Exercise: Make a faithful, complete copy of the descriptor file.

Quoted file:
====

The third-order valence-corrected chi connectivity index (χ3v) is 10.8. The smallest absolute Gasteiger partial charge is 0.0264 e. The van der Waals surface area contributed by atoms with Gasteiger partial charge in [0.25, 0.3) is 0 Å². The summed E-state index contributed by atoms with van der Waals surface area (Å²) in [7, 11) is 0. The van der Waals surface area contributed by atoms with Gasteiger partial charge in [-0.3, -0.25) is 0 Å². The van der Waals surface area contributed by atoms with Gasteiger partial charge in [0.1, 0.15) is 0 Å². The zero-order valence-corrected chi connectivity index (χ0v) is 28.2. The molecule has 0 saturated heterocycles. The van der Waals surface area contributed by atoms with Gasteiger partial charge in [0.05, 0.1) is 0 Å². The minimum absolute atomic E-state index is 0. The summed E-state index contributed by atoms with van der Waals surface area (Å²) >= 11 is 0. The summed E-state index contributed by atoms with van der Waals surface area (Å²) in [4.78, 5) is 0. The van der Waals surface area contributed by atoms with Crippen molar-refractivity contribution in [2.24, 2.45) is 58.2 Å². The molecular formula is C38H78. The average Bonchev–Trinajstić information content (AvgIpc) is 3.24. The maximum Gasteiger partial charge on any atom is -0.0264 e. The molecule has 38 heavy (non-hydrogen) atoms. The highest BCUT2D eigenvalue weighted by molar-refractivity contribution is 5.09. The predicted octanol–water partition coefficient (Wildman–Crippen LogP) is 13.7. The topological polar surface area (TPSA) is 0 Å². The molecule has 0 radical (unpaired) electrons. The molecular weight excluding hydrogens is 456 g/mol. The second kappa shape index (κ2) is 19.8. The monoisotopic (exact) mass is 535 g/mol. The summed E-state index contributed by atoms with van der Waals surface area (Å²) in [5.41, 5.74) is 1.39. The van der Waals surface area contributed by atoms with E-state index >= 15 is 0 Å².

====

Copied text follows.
The third-order valence-corrected chi connectivity index (χ3v) is 10.8. The smallest absolute Gasteiger partial charge is 0.0264 e. The van der Waals surface area contributed by atoms with Gasteiger partial charge in [0.25, 0.3) is 0 Å². The summed E-state index contributed by atoms with van der Waals surface area (Å²) in [7, 11) is 0. The van der Waals surface area contributed by atoms with Gasteiger partial charge in [-0.3, -0.25) is 0 Å². The van der Waals surface area contributed by atoms with Gasteiger partial charge in [0.1, 0.15) is 0 Å². The zero-order valence-corrected chi connectivity index (χ0v) is 28.2. The molecule has 0 saturated heterocycles. The van der Waals surface area contributed by atoms with Gasteiger partial charge in [0.05, 0.1) is 0 Å². The minimum absolute atomic E-state index is 0. The summed E-state index contributed by atoms with van der Waals surface area (Å²) >= 11 is 0. The summed E-state index contributed by atoms with van der Waals surface area (Å²) in [4.78, 5) is 0. The van der Waals surface area contributed by atoms with Crippen molar-refractivity contribution in [2.24, 2.45) is 58.2 Å². The molecular formula is C38H78. The average Bonchev–Trinajstić information content (AvgIpc) is 3.24. The maximum Gasteiger partial charge on any atom is -0.0264 e. The molecule has 38 heavy (non-hydrogen) atoms. The highest BCUT2D eigenvalue weighted by molar-refractivity contribution is 5.09. The predicted octanol–water partition coefficient (Wildman–Crippen LogP) is 13.7. The topological polar surface area (TPSA) is 0 Å². The molecule has 0 radical (unpaired) electrons. The molecular weight excluding hydrogens is 456 g/mol. The second kappa shape index (κ2) is 19.8. The monoisotopic (exact) mass is 535 g/mol. The summed E-state index contributed by atoms with van der Waals surface area (Å²) in [5.41, 5.74) is 1.39. The van der Waals surface area contributed by atoms with E-state index >= 15 is 0 Å².